Self-exploration is the zen
Know thyself. That’s what it’s really about. Most Yogis see Yoga as a means of exploring their strengths, weaknesses of mind and body. A Yogi may or may not be deeply spiritual before or even after starting Yoga. However, once he or she has explored Yoga, ideally the Yogi should be on the path of self-exploration. It may be as simple as just understanding one’s own breathing or the process of calming one’s mind but the overall inclination of a Yogi is self-exploration through Yoga.
At peace with body-image
A true Yogi has explored enough forms, postures, philosophies of Yoga so as to know what has worked for him/her. Such a person knows how to listen to their body Yoga Asanas sometimes may lead to micro-tears or ligament fractures as well, if you push yourself too hard. A true Yogi has been there, done that. True Yogis listen to their body, they know how to utilize breath and calm their emotions. They are mostly quite at peace with their bodies.
In terms of behaviour:
Compassion towards oneself and others
Since Yogis understand the Yogic principle of ‘ahimsa’, compassion is a quality they are constantly pursuing through the practice of Yoga. You will notice most Yogis to be generally compassionate towards themselves and the world around them. Yoga practitioners develop a stronger sense of empathy because they have gone through a process of inner transformation.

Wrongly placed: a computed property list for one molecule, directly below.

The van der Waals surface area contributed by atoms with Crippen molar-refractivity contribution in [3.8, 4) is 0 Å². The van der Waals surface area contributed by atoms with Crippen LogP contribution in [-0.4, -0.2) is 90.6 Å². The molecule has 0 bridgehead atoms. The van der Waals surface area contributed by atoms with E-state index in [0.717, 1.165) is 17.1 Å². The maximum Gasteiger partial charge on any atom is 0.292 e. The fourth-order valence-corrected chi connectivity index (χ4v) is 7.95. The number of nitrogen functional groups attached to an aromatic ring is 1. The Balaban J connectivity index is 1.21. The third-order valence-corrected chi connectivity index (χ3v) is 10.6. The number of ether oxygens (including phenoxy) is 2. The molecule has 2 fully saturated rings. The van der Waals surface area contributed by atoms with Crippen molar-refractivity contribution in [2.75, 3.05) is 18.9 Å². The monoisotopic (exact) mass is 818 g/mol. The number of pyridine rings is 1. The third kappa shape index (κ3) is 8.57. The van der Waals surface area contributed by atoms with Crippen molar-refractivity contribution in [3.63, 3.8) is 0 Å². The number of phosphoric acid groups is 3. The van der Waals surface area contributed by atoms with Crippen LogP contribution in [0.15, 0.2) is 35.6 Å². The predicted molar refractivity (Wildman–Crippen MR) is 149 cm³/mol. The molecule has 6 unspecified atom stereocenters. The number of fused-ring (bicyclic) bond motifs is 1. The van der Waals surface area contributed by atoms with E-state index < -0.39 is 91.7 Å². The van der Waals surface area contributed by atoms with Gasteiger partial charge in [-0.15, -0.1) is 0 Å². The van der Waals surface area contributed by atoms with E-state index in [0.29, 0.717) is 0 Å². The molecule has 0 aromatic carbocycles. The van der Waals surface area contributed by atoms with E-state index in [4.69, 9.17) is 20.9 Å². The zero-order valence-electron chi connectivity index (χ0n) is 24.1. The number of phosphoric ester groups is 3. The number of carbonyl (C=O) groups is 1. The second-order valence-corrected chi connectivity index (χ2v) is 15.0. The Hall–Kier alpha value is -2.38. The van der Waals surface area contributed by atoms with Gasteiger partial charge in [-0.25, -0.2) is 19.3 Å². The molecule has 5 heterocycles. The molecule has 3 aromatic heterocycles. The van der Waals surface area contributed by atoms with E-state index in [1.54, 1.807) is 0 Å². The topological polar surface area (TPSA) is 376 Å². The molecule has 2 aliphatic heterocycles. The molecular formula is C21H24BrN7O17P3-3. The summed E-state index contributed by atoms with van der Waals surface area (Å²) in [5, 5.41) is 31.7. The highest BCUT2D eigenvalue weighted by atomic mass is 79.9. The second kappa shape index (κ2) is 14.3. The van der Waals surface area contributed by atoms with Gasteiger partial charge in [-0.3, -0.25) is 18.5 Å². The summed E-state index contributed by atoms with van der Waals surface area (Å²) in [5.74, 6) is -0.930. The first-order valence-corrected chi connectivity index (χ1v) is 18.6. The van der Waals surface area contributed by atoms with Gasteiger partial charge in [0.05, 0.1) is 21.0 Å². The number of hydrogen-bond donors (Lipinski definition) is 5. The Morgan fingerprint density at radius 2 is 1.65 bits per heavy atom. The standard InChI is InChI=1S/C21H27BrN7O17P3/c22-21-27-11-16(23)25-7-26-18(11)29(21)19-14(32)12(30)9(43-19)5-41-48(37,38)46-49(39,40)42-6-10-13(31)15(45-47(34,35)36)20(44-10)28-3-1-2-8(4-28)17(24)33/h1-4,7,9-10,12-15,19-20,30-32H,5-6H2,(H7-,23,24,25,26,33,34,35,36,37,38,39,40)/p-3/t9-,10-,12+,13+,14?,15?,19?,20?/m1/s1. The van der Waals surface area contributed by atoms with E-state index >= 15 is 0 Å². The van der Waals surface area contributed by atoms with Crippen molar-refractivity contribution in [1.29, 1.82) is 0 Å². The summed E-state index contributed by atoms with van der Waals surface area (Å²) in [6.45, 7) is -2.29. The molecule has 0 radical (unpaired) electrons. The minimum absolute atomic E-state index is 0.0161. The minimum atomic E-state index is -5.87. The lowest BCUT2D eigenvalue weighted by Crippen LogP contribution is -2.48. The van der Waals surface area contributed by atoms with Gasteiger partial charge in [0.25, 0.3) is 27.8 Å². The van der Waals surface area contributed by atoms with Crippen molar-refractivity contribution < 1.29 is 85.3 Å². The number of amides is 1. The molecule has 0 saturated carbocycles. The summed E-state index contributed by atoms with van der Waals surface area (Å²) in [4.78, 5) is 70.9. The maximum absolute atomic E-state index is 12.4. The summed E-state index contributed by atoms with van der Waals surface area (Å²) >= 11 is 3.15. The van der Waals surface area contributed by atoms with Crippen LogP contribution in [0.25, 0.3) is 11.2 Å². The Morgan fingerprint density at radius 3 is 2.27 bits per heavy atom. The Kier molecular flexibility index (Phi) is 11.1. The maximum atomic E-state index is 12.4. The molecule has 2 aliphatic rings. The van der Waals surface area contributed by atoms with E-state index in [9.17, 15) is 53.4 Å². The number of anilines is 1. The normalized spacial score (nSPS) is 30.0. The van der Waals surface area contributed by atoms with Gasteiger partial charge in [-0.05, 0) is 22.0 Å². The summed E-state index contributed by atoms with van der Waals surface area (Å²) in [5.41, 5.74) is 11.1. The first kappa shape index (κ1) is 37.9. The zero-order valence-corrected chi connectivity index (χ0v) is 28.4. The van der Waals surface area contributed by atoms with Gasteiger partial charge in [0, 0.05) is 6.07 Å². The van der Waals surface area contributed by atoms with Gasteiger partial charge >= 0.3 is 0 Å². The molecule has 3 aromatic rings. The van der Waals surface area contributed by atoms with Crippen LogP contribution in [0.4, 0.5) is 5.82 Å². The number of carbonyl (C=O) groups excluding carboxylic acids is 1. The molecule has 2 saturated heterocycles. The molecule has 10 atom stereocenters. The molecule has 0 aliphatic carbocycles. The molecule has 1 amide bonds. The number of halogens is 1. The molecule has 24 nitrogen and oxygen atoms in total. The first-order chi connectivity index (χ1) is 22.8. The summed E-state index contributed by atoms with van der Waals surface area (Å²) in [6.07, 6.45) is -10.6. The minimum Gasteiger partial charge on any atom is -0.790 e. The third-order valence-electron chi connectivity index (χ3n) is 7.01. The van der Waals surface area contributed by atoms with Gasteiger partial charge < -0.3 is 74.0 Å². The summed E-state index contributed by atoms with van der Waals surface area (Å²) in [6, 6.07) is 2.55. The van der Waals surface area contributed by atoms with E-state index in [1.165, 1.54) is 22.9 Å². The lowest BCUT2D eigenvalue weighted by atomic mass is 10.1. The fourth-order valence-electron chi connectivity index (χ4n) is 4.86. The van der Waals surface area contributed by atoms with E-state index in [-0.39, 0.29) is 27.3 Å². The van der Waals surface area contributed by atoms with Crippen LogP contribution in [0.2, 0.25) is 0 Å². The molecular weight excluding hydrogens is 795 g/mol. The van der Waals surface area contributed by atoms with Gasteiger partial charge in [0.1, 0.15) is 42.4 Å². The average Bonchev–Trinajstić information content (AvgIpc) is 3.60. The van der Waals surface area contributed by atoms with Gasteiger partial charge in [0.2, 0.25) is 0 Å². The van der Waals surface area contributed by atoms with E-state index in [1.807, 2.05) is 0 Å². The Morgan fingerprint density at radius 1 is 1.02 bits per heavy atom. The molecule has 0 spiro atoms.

A true Yogi is at peace with his own knowledge of Yoga and of others. He or she is open to new ideas and is very encouraging of anyone pursuing Yoga in any form. He or she is not judgemental of what he/she thinks is the correct way of practising Yoga.
Yogis are also often identified through their mental age than their physical age. There are Yogis as young as 18 year olds and as old as 80 year olds. Yet when both these age groups of Yogis meet, they will feel an instant connect because of what Yoga has done to them in terms of inner transformation.
Energy v/s serious demeanour